The editorial categories are research topics that have guided researchers during the recovery phase and continue to be the impetus behind the Documents Project’s digital archive and the Critical Documents book series. Developed by the project’s Editorial Board, each of the teams analyzed this framework and adapted it to their local contexts in developing their research objectives and work plans during the Recovery Phase. Learn more on the Editorial Framework page.
This prescient op-ed takes the events at the 1968 Braque Prize (sponsored by the French embassy in Argentina) as a starting point and uses them to arrive at the conclusion that the finest artwork was the “uproar” that occurred due to the circumstances surrounding the award ceremony. In this sense, it could be asked whether the Premio Braque itself could be considered an artistic action. Eduardo Ruano’s happening at the Premio Ver y Estimar [To See and Ponder Magazine Prize], Pablo Suárez’s letter-renunciation as well as Ruano’s flyer during the Experiencias ’68 [The 1968 Visual Practices] were defined by the artists themselves as aesthetic actions in the same vein as the interruption of Jorge Romero Brest’s lecture in Rosario. Verbitsky keenly points out that art’s limits were being profoundly questioned and expanded at that time: in this way political action is taken to be the most effective and legitimate artistic manifestation.
In June 1968, shortly after the French [student strikes in] May, the appearance of a censorship clause in the invitation to participate in the Braque Prize, sponsored by the French Embassy, unleashed a joint reaction from the Rosario and Buenos Aires cultural vanguard groups (which published and distributed this manifesto). The ruling instructed the invited artists to “point out the possible existence of photos, phrases, or writings that are part of the work.” Furthermore, the organizers reserved the right to “make any changes they might judge necessary.” If the purpose of this clause was to avoid the prize being awarded to works expressing the anti-institutional stand of the emerging vanguard groups of Argentina, the censorship had a boomerang effect. The resigning artists decided to intervene in the awards ceremony on July 16 at the Museo Nacional de Bellas Artes. During twenty very agitated minutes, they threw around FATRAC (Frente Antiimperialista de Trabajadores de la Cultura) flyers, rotten eggs, and stink bombs at the officials and especially at the prizewinning work, which its creator, Rogelio Polesello, had created based on the colors of the French flag. There were physical struggles, thrown punches, and lots of running around inside the museum. Everything came to an end with a strong reaction by the security forces: the police intervened rapidly, closing the entrance doors and arresting nine people, who were sentenced to thirty days in jail.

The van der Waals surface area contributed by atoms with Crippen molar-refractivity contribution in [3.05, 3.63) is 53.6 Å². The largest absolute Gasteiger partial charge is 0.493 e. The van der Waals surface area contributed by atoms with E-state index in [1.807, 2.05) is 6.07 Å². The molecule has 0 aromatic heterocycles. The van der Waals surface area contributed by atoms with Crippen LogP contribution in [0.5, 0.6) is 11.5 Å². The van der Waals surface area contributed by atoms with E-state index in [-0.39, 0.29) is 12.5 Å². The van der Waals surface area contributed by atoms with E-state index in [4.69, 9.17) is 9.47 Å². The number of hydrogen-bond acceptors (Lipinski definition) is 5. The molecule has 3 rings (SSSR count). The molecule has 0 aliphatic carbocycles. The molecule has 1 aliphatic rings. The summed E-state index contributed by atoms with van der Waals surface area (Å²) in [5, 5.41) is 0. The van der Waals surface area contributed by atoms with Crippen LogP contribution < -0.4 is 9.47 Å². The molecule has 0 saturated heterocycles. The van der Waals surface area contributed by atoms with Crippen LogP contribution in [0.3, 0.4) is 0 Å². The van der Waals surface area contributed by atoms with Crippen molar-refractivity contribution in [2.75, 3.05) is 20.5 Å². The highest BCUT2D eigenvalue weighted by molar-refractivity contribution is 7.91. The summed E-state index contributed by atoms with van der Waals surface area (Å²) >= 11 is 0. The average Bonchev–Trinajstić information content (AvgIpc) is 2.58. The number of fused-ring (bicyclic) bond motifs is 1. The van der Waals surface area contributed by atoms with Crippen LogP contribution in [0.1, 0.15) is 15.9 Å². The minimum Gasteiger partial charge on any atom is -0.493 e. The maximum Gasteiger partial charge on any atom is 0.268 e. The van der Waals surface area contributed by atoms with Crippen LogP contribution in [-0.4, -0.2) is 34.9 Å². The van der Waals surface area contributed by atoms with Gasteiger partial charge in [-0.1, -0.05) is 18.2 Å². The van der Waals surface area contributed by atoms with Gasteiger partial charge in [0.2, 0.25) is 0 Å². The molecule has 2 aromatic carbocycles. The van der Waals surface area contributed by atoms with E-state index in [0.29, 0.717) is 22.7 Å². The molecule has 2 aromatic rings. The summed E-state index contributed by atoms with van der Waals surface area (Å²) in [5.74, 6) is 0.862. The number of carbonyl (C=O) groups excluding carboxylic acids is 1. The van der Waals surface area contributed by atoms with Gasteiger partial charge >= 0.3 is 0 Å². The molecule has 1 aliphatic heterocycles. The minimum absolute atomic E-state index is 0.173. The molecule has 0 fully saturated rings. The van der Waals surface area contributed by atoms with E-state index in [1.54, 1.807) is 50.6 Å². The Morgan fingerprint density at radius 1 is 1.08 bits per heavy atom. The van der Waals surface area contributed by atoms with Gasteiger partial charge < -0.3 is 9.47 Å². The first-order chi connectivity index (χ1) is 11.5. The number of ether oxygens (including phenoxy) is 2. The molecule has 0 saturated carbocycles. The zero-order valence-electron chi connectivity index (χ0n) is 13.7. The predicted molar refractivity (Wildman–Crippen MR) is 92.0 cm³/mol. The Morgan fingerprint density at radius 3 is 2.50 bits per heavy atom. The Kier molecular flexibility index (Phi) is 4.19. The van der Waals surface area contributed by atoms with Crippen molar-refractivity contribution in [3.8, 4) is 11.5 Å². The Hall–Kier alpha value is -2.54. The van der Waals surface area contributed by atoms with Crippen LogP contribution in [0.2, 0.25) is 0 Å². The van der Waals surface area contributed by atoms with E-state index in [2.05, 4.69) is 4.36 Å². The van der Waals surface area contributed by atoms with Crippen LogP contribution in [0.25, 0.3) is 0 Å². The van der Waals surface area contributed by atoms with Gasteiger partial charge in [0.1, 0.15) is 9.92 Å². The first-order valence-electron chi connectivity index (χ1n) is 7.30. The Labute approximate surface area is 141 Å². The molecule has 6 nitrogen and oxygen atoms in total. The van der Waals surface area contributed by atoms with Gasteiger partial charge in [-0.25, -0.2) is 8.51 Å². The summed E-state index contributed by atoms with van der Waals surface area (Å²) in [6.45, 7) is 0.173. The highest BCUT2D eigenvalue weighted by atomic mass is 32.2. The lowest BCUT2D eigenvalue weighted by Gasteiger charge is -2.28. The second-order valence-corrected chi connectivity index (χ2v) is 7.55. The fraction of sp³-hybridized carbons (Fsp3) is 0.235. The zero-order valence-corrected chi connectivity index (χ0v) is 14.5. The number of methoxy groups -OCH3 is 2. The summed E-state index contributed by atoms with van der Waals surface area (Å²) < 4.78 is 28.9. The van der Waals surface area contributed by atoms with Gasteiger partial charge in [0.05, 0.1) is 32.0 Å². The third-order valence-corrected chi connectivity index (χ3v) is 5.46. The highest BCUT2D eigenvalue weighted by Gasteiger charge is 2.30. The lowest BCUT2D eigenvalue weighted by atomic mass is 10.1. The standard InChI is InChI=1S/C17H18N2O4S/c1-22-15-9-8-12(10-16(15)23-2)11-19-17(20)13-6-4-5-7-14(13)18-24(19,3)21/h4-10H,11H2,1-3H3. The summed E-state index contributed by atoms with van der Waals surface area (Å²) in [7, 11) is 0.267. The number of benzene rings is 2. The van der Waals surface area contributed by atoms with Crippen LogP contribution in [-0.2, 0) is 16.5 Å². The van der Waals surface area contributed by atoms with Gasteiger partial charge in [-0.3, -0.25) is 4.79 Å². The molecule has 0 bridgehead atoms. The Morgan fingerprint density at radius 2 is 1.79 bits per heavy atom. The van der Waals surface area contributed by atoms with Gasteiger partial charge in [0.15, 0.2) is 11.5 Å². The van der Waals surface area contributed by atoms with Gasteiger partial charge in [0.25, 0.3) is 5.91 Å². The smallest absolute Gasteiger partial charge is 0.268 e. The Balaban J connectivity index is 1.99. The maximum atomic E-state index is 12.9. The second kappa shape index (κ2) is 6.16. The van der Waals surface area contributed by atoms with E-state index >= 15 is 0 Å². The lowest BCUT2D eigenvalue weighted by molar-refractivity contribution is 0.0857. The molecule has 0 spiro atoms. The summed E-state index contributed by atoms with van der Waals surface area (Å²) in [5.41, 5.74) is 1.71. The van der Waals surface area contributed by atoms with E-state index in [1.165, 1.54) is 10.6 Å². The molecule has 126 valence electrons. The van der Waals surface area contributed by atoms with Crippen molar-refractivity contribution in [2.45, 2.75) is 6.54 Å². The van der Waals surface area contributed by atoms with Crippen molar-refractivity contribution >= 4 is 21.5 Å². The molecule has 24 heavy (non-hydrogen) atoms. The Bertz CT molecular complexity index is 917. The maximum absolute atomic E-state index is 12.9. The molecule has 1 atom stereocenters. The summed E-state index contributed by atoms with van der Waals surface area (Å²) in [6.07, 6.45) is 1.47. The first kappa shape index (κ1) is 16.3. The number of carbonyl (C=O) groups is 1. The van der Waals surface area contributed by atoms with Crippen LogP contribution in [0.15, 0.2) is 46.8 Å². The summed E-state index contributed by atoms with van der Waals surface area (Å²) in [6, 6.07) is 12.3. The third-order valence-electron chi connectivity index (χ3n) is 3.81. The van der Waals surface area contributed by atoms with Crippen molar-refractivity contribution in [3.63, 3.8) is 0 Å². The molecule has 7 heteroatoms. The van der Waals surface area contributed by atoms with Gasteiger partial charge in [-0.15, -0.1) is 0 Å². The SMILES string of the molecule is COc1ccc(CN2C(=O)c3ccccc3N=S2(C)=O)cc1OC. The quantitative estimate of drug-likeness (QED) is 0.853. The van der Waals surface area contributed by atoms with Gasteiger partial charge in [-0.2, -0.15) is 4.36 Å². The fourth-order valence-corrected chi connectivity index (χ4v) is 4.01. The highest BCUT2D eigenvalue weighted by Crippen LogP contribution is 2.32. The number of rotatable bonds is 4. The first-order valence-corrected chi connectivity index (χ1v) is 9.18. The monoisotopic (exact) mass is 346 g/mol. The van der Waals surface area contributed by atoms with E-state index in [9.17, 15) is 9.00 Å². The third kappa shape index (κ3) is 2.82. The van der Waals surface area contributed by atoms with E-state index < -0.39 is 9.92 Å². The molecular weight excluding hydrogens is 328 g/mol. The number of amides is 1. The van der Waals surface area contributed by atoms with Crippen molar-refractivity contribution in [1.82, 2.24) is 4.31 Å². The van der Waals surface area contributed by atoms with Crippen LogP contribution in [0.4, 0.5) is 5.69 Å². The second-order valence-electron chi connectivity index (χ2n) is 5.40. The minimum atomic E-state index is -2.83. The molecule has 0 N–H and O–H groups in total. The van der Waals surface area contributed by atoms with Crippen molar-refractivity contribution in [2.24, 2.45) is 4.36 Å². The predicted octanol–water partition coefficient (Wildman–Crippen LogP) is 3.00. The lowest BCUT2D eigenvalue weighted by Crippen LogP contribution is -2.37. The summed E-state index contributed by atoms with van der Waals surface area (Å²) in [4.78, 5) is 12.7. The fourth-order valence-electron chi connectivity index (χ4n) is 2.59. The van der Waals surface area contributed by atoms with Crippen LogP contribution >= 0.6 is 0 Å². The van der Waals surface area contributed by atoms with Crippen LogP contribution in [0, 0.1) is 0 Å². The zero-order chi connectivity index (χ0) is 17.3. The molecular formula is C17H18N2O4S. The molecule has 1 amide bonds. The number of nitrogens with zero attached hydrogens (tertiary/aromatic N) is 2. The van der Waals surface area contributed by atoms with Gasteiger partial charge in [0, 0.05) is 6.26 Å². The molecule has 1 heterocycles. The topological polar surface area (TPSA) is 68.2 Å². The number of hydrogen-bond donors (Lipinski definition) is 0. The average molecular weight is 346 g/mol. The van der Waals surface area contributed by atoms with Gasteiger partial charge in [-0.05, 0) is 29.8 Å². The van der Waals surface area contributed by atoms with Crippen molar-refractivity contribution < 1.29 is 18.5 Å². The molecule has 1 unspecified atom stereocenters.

This article is a keen commentary that places these crucial events in sequence following previous episodes, as well as in the middle of a dizzying perspective oriented toward the future. It was published in Confirmado, an important general information weekly.
Horacio Verbitsky was at that time a young journalist who served as part of Rodolfo Walsh’s alternative journalism team, in particular of the Seminario CGT, the official publication of the workers’ opposition to the dictatorship of General Juan Carlos Onganía, which began in May 1968.
The methods of radicalized political organizations were employed during these incidents (lighting protests, flyers, campaigns of agitation, proclamations—both oral and written—rotten eggs, stonings, and stink bombs). This once again indicates how the artists’ actions incorporated methods of various forms of political intervention.